Team USA enters Wednesday’s quarterfinals with a perfect 5-0 record after group play. The U.S. has flashed signs of brilliance throughout these games, primarily on offense, scoring at a high rate by averaging 104.8 points per game. Starters Klay Thompson, Carmelo Anthony and Kevin Durant have proven their worth as high-in scorers, all averaging over 15 points per contest and shooting close to 50 percent from the field.
But there’s also been moments where the U.S. has lacked focus. Whether it’s found through stretches like against Serbia and France, where eight and 10 point-leads evaporated to single possessions in the waning minutes, or loss of concentration on defense. Team USA is certainly not where it wants to be yet, as they have been far from perfect so far in Rio.
Where can they go from here?
There are multiple layers of concern on defense, and the solutions aren’t immediate: On the flip side of scoring at an astronomical pace, USA’s defense, especially from its starting unit, has been dismal at stopping opponents, allowing roughly 80 points per game – and considering the competition they’re facing, that’s unacceptable. Much of the United States’ problems have been caused through their poor resistance of drives at the rim, giving up 64 percent of shots less than five feet from the basket. It’s also been over-aggressiveness when helping on drives, which has led to open shots on the perimeter – the last two games against Serbia and France were the more notable cases – surrendering a 40 percent shooting percentage from beyond the arc.
These may not be fixable issues unless Coach K is willing to reshuffle his lineup to either solidify its defense, or ramp up the team’s prolific scoring. If the U.S. wants smoother game flow the best scenario may have to be the former, which leads to another question in……
Is a lineup change needed?: So far there has only been one notable change to speak of during five games of preliminary play. Coach K started Paul George in place of Klay Thompson for Team USA’s games against Australia and Serbia in what was likely an effort to improve the starters’ defense. It didn’t work (and probably stilted the offense), which led to Thompson starting against France, where he scored 30 points and showed he deserves to remain with the first unit.
Still, USA has a myriad of options to go to if they opt to improve defensively and gun it even further on offense. Draymond Green has only played 55 minutes in Rio so far, and just six against France. That’s hard to believe in itself, as most of his time has come at power forward. Without the luxury of Stephen Curry and Andre Iguodala, a smaller lineup would be best suited. That means inserting Green at center, a position he primarily played with Golden State last season. By taking this route, Coach K will have to dock playing time from bigs DeAndre Jordan and DeMarcus Cousins. That may seem like a risk in the front-court but a move that needs to happen in order to not get killed at the rim and open up the floor a bit more.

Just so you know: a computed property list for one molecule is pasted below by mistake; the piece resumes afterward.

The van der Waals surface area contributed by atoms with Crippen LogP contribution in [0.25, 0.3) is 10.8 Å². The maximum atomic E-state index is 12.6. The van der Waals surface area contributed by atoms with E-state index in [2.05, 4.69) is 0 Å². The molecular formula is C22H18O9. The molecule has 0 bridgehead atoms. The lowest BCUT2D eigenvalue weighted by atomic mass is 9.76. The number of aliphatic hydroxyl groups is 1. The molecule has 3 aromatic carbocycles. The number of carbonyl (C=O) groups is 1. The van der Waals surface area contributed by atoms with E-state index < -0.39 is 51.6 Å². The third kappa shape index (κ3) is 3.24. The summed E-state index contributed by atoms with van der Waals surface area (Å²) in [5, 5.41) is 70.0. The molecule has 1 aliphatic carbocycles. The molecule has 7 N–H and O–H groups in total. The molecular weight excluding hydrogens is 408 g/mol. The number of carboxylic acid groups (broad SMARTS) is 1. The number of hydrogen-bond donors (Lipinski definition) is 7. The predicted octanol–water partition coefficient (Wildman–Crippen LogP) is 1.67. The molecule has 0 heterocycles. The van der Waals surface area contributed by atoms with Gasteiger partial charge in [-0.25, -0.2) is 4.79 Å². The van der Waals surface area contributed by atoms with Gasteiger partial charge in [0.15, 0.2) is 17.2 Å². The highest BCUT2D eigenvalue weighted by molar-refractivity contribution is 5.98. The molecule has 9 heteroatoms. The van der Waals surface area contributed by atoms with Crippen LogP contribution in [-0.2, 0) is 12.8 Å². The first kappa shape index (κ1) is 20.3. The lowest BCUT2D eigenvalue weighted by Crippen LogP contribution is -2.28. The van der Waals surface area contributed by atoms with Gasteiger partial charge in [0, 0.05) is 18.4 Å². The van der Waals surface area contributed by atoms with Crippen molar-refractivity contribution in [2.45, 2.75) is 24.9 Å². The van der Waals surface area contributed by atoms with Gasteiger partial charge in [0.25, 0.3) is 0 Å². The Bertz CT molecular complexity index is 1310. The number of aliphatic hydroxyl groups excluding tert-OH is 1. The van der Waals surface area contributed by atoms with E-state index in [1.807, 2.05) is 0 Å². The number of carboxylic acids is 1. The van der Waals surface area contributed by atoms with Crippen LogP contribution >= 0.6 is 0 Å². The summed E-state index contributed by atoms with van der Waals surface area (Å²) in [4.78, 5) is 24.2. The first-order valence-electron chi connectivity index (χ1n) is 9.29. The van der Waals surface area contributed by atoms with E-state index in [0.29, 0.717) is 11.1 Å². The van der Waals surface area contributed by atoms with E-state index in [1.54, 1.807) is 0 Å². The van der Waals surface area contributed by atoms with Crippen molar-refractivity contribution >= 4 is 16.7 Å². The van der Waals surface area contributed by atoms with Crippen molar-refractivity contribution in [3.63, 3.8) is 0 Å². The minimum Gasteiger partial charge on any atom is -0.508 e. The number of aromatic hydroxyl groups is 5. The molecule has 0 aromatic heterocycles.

Who are the U.S.’s biggest challengers?
- Australia: Probably the biggest surprise from Group A have come from the Boomers, who look like arguably the biggest threat next to the United State to steal gold. Australia averaged 88.8 points per game through the preliminary stage – the second highest mark in the field, behind the U.S., and have done it with efficient scoring and an offense that’s not turning it over. Guards Matthew Dellavedova and Patty Mills have engineered the country’s dynamic scoring, averaging a combined 28.2 points per game.The balance in the backcourt is being aided by Andrew Bogut, who has not only shown his characteristically sterling defense, but has stepped up as a pick-and-pop shooter, having connected on 82.8 percent of his shots from the field. Coming out of group play, Australia’s explosive offense can keep up with most countries, even the United States, who beat them by only 10 in the first game of prelims.
- France: The French have improved its play throughout this tournament after getting blown out to Australia in the group play opener. France has won three out of its last four by a total point margin of 53. France almost pulled off an upset over Team USA on Sunday without Tony Parker, who’ll battle through a toe injury that he suffered against Serbia last Wednesday. Although he won’t be 100 percent the rest of the way, a roster with the savvy and seasoned point guard is better than no one. As it stands, France features a roster with five current NBA players and two other former ones that seem to pose as real of a threat as any if they can complement each other’s strengths. If France can step up on defense, it could easily medal. Their unpredictability also leaves them a possibility to bow out in the first round.
- Serbia: The last seed in any tournament setting is usually touted as the weak link or second fiddle. Serbia does fits that narrative, forecasting that they may very well lose in the quarters, however it won’t be without a fight.
Serbia doesn’t boast much NBA talent, but its chemistry is obvious. Denver Nuggets center Nikola Jokic (25 points, six rebounds, three assists, one steal and one block) had one of his best games ever against the United States and the team was a Bogdan Bogdanovic three from going to an overtime in which it would’ve had all of the momentum.
Bogdanovic has been shooting 41.2 percent from distance in the Olympics and his back-courtmate Milos Teodosic has been slinging five assists per game for the Serbians. And for all of Jokic’s promise, it’s been Miroslav Raduljica to do the bulk of the front court scoring, averaging 19.2 points per game in group play to go with his borderline-dirty brand of physical defense. If it works out accordingly, the United States could meet Serbia in the Medal semifinals. If it so happens, the Americans will have to earn it.